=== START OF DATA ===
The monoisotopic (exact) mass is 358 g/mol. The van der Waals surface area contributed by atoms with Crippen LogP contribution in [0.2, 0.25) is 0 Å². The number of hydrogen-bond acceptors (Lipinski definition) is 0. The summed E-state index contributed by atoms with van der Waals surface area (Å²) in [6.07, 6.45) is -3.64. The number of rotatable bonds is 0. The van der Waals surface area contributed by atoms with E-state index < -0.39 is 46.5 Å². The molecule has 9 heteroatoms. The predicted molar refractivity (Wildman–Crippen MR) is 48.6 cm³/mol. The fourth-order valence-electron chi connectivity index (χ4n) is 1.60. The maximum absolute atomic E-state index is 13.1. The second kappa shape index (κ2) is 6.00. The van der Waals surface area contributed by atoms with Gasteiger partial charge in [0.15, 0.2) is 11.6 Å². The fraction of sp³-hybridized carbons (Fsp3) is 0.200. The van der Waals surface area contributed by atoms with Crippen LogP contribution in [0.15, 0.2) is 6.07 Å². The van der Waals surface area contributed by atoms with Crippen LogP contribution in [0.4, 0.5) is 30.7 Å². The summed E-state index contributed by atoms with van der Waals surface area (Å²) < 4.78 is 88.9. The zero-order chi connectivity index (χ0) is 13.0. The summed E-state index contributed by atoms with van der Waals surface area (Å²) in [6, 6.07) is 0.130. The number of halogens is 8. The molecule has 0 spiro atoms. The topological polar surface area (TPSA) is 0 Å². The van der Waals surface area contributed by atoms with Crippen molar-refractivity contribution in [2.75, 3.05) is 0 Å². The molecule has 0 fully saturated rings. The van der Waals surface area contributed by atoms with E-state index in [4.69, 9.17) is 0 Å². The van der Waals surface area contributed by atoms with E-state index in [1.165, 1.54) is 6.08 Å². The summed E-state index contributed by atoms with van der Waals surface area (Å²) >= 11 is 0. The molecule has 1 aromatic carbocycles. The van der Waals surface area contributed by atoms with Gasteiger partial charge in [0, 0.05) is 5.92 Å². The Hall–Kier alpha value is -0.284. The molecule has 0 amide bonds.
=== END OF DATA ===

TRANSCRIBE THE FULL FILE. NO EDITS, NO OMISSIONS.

The monoisotopic (exact) mass is 358 g/mol. The van der Waals surface area contributed by atoms with Crippen LogP contribution in [0.2, 0.25) is 0 Å². The number of hydrogen-bond acceptors (Lipinski definition) is 0. The summed E-state index contributed by atoms with van der Waals surface area (Å²) in [6.07, 6.45) is -3.64. The number of rotatable bonds is 0. The van der Waals surface area contributed by atoms with E-state index < -0.39 is 46.5 Å². The molecule has 9 heteroatoms. The predicted molar refractivity (Wildman–Crippen MR) is 48.6 cm³/mol. The fourth-order valence-electron chi connectivity index (χ4n) is 1.60. The maximum absolute atomic E-state index is 13.1. The second kappa shape index (κ2) is 6.00. The van der Waals surface area contributed by atoms with Gasteiger partial charge in [0.15, 0.2) is 11.6 Å². The fraction of sp³-hybridized carbons (Fsp3) is 0.200. The van der Waals surface area contributed by atoms with Crippen LogP contribution in [0.15, 0.2) is 6.07 Å². The van der Waals surface area contributed by atoms with Crippen LogP contribution in [0.4, 0.5) is 30.7 Å². The summed E-state index contributed by atoms with van der Waals surface area (Å²) < 4.78 is 88.9. The zero-order chi connectivity index (χ0) is 13.0. The summed E-state index contributed by atoms with van der Waals surface area (Å²) in [6, 6.07) is 0.130. The number of halogens is 8. The molecule has 0 spiro atoms. The topological polar surface area (TPSA) is 0 Å². The van der Waals surface area contributed by atoms with Crippen molar-refractivity contribution in [2.75, 3.05) is 0 Å². The molecule has 0 fully saturated rings. The van der Waals surface area contributed by atoms with E-state index in [4.69, 9.17) is 0 Å². The van der Waals surface area contributed by atoms with E-state index in [1.165, 1.54) is 6.08 Å². The summed E-state index contributed by atoms with van der Waals surface area (Å²) >= 11 is 0. The molecule has 1 aromatic carbocycles. The van der Waals surface area contributed by atoms with Gasteiger partial charge in [0, 0.05) is 5.92 Å². The Hall–Kier alpha value is -0.284. The molecule has 0 amide bonds.